MS.GENERAL MANAGER INTERVIEW & PHOTO x kailey kramer
If walls indeed could talk, the four cedar paneled ones that are WZBC would be chatty, at least -- most likely boisterous and foul mouthed, as well. It’s witnessed, or rather heard, nearly every trend in music sound through its few hallways from the noise of the ‘No Wave’ scene to the to the rise of modern electronic music some twenty years later. Arguably, many say that it is one of the last college stations standing. Since the 1980s, the iconic station has securely remained one of the forerunners in the underground music scene and the walls have been taking good notes. The place is plastered with history – literally. Stickers upon stickers, posters, notes, letters, and passive aggressive or just outright aggressive post-its collage over nearly every inch of the station’s walls like thick lacquer. When viewed on a micro scale, each piece can be seen can be seen as an integral piece of WZBC’s chronicle from a certain era and set of student and community member DJ’s that came and passed. For this reason and the sake of preserving this history, nothing has been removed or touched in years – not even the cracked cafeteria tray that austerely watches over the entire room from above the doorframe into the lounge. Not to mention that a CD or vinyl wouldn’t dare removed from one of the three rooms filled floor to ceiling with music. Really, it is a hoarder’s dream come true. But hoarding in this case isn’t without purpose and doesn’t quite merit the spectacle of a primetime freak show (however some of the DJ’s wild personalities might). As you step back from the walls, the ‘Monet effect’ kicks in and you get the whole picture. The collection of autonomous record label stickers and concert posters blurs together into picture that is entirely representative of the station. That is, a collection representing colorful past, present and future generations of forward-thinking, innovative and bold spirited WZBC legacies. With the election of its first female General Manager, Samantha Tilney,..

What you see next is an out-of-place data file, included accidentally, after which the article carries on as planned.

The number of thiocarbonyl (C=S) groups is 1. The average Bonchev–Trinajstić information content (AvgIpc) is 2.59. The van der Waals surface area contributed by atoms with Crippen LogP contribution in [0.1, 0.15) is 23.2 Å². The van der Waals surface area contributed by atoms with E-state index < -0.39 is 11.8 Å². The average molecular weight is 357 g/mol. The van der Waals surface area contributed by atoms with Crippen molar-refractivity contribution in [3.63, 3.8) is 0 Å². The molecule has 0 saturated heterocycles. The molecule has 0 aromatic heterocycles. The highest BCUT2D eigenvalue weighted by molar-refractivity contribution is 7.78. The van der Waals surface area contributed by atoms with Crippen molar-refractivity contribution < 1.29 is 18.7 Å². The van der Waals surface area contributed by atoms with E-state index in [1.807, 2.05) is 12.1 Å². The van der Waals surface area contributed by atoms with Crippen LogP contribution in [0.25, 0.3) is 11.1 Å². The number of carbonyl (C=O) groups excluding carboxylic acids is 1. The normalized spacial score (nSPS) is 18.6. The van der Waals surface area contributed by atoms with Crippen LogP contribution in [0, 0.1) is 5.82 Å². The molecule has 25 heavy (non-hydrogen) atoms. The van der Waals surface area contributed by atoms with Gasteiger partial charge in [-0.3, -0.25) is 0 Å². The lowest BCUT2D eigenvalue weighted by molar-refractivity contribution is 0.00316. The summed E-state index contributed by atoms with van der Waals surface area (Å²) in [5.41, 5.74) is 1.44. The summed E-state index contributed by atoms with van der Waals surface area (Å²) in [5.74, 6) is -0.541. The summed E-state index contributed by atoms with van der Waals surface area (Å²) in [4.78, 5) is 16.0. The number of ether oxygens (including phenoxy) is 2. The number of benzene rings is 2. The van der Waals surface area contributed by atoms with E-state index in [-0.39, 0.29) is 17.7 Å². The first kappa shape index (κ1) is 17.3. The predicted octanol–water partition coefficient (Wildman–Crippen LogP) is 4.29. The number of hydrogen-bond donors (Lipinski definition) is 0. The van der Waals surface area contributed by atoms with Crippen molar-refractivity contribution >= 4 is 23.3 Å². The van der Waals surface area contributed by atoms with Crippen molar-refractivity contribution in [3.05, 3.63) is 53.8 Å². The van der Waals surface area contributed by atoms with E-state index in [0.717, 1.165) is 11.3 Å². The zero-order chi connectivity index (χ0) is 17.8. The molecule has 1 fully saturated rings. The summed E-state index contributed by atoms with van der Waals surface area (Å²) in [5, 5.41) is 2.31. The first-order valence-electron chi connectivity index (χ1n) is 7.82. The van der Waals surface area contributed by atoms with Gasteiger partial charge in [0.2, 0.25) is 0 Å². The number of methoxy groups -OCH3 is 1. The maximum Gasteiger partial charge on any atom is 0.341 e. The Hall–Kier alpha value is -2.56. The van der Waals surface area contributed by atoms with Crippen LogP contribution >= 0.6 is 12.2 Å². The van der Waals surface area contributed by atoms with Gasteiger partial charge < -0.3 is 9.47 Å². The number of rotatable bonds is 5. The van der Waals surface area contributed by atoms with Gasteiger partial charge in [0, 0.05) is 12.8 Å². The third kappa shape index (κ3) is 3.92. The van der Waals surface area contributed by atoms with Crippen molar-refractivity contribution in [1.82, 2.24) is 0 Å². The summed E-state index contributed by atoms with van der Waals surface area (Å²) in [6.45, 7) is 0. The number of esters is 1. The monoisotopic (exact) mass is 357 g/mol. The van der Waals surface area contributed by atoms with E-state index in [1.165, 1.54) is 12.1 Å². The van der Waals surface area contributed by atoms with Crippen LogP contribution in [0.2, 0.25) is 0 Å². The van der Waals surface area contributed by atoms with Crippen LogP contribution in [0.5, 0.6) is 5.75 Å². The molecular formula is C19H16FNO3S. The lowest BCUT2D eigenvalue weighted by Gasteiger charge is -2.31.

...WZBC is certainly entering a new era. As each United States President leaves a legacy synonymous with his time spent in office, the same can be said for the position of General Manager as the personality and ethic of the ‘GM’ is always indicative of the station’s energy and direction at the time. Having been Director of Promotions for the previous two years and a well-versed DJ for three, Tilney has more than enough experience under her belt and has, herself, witnessed power and atmospheric shifts at the station has leadership as changed hands a few times. Additionally, she’s has a undeniable passion for the station and its core and classic mission to continue exposing new and groundbreaking artists. For Sam, it’s all about sticking to the classics and ZBC roots while keeping up with and embracing the present times as opposed to turning back the clock. Sitting on the WZBC tattered felt couch in a Cheap Monday shirt with a puckered red lips not unlike the shade painted on her own, Sam has an air of timeless bad-ass nonchalance about her. She speaks rather monotonously while her tone is never boring to me – if anything, it just sounds calm, cool and collected with an emphasis on ‘cool.” In this fashion, she explains how her start at the station was nothing short of fate. “Coming into university I was already interested in music, somehow I stumbled into the radio station a few months into my first semester and joined the same day.” Immediately upon Tilney’s onboarding, older DJ peers immediately took her under their wings in classic WZBC fashion. “Jen (Baek, former Operations Director) was a huge mentor for me. She was a junior when I was a freshman and made me her intern. I think that this dynamic is really important in passing on legacies to younger kids so they really get a feel for what the station is all about and then pass it on. It’s a good kind of cyclical.”
when I first joined there was chaos, debating, noise every day, all day.